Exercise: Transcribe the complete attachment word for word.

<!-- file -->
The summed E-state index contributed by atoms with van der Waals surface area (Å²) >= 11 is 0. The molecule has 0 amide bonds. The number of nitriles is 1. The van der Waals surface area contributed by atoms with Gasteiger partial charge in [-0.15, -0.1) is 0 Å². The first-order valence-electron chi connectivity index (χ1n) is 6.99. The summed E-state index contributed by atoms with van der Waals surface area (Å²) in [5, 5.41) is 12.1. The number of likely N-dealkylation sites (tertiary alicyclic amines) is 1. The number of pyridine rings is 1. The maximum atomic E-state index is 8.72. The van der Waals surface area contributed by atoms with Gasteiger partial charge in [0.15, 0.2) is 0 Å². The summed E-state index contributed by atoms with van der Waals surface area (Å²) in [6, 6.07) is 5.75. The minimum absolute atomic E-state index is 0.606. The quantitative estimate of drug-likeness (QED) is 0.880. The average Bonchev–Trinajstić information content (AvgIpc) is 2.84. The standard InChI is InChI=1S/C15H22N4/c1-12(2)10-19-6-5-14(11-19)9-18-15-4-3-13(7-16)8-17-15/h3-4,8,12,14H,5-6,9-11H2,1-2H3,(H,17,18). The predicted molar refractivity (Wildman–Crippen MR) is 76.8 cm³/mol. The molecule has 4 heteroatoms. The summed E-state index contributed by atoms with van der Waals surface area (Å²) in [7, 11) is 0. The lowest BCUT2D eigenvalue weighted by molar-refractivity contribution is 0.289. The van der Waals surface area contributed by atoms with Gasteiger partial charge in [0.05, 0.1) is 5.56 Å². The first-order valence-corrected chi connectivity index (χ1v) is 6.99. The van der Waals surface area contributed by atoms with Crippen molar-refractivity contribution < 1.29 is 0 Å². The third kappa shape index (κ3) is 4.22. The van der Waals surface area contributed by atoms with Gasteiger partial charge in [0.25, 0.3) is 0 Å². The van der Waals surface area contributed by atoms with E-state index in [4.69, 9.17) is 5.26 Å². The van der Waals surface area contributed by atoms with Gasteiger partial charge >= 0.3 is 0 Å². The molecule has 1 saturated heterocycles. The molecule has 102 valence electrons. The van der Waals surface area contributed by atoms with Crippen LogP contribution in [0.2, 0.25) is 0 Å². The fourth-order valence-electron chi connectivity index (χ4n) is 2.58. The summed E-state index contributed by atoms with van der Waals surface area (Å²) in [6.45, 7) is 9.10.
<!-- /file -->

The summed E-state index contributed by atoms with van der Waals surface area (Å²) >= 11 is 0. The molecule has 0 amide bonds. The number of nitriles is 1. The van der Waals surface area contributed by atoms with Gasteiger partial charge in [-0.15, -0.1) is 0 Å². The first-order valence-electron chi connectivity index (χ1n) is 6.99. The summed E-state index contributed by atoms with van der Waals surface area (Å²) in [5, 5.41) is 12.1. The number of likely N-dealkylation sites (tertiary alicyclic amines) is 1. The number of pyridine rings is 1. The maximum atomic E-state index is 8.72. The van der Waals surface area contributed by atoms with Gasteiger partial charge in [0.15, 0.2) is 0 Å². The summed E-state index contributed by atoms with van der Waals surface area (Å²) in [6, 6.07) is 5.75. The minimum absolute atomic E-state index is 0.606. The quantitative estimate of drug-likeness (QED) is 0.880. The average Bonchev–Trinajstić information content (AvgIpc) is 2.84. The standard InChI is InChI=1S/C15H22N4/c1-12(2)10-19-6-5-14(11-19)9-18-15-4-3-13(7-16)8-17-15/h3-4,8,12,14H,5-6,9-11H2,1-2H3,(H,17,18). The predicted molar refractivity (Wildman–Crippen MR) is 76.8 cm³/mol. The molecule has 4 heteroatoms. The summed E-state index contributed by atoms with van der Waals surface area (Å²) in [7, 11) is 0. The lowest BCUT2D eigenvalue weighted by molar-refractivity contribution is 0.289. The van der Waals surface area contributed by atoms with Gasteiger partial charge in [0.05, 0.1) is 5.56 Å². The first-order valence-corrected chi connectivity index (χ1v) is 6.99. The van der Waals surface area contributed by atoms with Crippen molar-refractivity contribution < 1.29 is 0 Å². The third kappa shape index (κ3) is 4.22. The van der Waals surface area contributed by atoms with Gasteiger partial charge in [0.25, 0.3) is 0 Å². The van der Waals surface area contributed by atoms with E-state index in [4.69, 9.17) is 5.26 Å². The van der Waals surface area contributed by atoms with Gasteiger partial charge >= 0.3 is 0 Å². The molecule has 1 saturated heterocycles. The molecule has 102 valence electrons. The van der Waals surface area contributed by atoms with Crippen LogP contribution in [0.2, 0.25) is 0 Å². The fourth-order valence-electron chi connectivity index (χ4n) is 2.58. The summed E-state index contributed by atoms with van der Waals surface area (Å²) in [6.45, 7) is 9.10.